Future pilots are being trained at Civil Air Patrol’s Winchester Composite Squadron
Winchester Composite Squadron Info: https://vawg.cap.gov/units/winchester
WINCHESTER, Va. (May 20, 2021) – In just the last two months, one Civil Air Patrol (CAP) cadet earned their private pilot's certificate, another is just a few flights away from their certificate, while even more are on the flight path, with one having completed their solo flight and two planning to solo this coming summer. This flight training is provided in addition to regularly scheduled orientation flights open to all cadets.
Cadet Master Sergeant Camron MacLeod of Stephens City accomplished his private pilot check ride earning his private pilot certificate on April 12th. He is planning to start his instrument rating training soon. "I was inspired to obtain a pilot’s license by visiting Virginia Beach and seeing the F/A 18s fly over,” he shared. “Civil Air Patrol has added to my desire to be a pilot through o-rides [orientation flights] and flight training opportunities. I plan on flying for CAP and I am looking forward to the opportunities being a CAP pilot brings. In the future, I plan on applying for the Air Force Academy and Naval Academy. I would prefer Navy because I want to fly the F/A 18 Super Hornet on an aircraft carrier.”
Cadet Master Sergeant Francis “Patrick” Treutlein of Linden is a CAP Youth Aviation Initiative Cadet Wings scholarship recipient. As a result, CAP is paying for all training costs involved as he progresses to earn his certificate. He is only a few rides away from his private pilot check ride. When asked about his future, he shared, “I plan to use my pilot’s certificate as a stepping stone towards attending the [Air Force] Academy and being an Air Force pilot. Additionally, I hope to qualify as a CAP mission pilot later on, and to put my effort towards benefiting the community. CAP has provided me with this opportunity, and I plan on taking this momentum and moving forward to achieve my goals.”
It will be a busy summer for three other cadets in in the unit as well. Cadet Second Lieutenant Michael Stickley flew his solo flight on May 13th and has a goal of earning his certificate by July or August. The solo flight is significant as it is the flight when there is no instructor in the aircraft. Cadet Chief Master Sergeant Maximilian Germain has a goal to solo in July or August and Cadet Technical Sergeant Andrew Chang is on track to solo by the end of August. All the cadets are balancing the flight training time while still in high school or homeschool and are able to train because the minimum age to solo is 16 and the minimum age to receive your certificate is 17.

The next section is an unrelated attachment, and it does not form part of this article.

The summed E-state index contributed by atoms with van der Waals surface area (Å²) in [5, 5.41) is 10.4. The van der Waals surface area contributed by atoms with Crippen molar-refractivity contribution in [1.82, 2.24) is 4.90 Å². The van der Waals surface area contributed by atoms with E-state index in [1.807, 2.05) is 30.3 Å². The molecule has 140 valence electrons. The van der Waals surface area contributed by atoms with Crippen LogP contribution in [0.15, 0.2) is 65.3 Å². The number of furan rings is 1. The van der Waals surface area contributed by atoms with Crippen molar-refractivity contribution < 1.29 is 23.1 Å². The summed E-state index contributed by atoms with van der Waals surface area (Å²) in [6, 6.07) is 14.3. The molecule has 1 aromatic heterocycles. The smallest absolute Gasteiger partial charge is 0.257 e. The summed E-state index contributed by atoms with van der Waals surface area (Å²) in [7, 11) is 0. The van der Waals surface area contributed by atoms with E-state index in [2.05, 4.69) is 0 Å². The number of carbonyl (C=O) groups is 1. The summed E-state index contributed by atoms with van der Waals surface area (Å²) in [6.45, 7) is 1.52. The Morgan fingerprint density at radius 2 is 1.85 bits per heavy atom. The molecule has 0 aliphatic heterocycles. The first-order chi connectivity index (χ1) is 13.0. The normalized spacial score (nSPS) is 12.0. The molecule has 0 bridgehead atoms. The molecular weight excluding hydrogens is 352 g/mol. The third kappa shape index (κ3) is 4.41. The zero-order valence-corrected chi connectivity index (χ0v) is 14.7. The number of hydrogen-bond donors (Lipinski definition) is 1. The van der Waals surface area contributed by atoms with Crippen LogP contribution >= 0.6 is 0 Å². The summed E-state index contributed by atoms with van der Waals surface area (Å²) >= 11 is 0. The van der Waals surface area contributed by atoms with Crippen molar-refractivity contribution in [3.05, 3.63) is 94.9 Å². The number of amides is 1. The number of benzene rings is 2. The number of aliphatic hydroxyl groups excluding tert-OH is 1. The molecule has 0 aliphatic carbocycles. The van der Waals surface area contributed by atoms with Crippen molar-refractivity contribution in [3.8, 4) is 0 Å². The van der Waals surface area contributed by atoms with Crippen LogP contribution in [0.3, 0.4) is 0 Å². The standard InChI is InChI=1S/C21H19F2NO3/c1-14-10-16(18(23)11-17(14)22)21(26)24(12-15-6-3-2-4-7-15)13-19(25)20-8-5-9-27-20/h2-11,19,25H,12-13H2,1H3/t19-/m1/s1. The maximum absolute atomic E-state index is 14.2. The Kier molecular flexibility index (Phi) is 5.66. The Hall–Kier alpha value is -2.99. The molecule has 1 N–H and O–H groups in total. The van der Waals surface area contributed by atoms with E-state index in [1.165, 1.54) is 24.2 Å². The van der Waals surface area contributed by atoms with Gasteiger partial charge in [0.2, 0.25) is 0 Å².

The unit has been able to offer this training thanks to the recent transfer of Lieutenant Colonel Dean Anderson from CAP’s Central New York Group. He quickly learned that the cadets had a great hunger to fly and had excellent timing and support. The wing headquarters coordinated that a C172 Cessna would be located at Winchester to support these training efforts.
Any cadets in CAP who want to experience flight have the opportunity to fly five powered and five non-powered flights for free. These orientation flights introduce piloting to cadets and allow them to operate the aircraft controls. Separately, the flight instruction provided by CAP is in accordance with the Federal Aviation Administration flight rules and training that civilian flight instructors offer. The cadets have to perform against rigorous standards and ensure the check pilot has faith that they are safe to fly before earning their certificate. The big difference for CAP cadets is that they save money as they pay only the basic cost of using the aircraft (maintenance fee and fuel cost) and do not have to pay for instruction. CAP flight instructors, as volunteers, are not allowed to charge for their instruction.
When asked why he volunteers when he could be paid, Lt. Col. Anderson shared, “CAP opens doors for cadets that would otherwise not be able to afford the training. It’s still not cheap, but it’s much less expensive than a flight school. And, while I may not receive monetary reward, that payment comes normally in the form of a smile. It is such a pleasure for me to offer this training to our cadets. I’ve heard many people say that volunteerism is a way to give back or pay forward what was given to them. And while that is certainly true for me; in my 25 years in the Air Force and additional 8 years as a DOD flight instructor, I’ve had experiences that the “17 year old me“ never dreamed of; the real reason for my volunteering is the satisfaction I see in the eyes of my students. It far outweighs any sense of ‘pay back.’ The smile on the face of a cadet after their first solo flight is unparalleled. As a flight instructor I am directly responsible for that smile. What a gift; for the student, certainly, but even more so, for me.”
For More Information:
Maj Jacob Bixler, CAP jacob.bixler @ vawg.cap.gov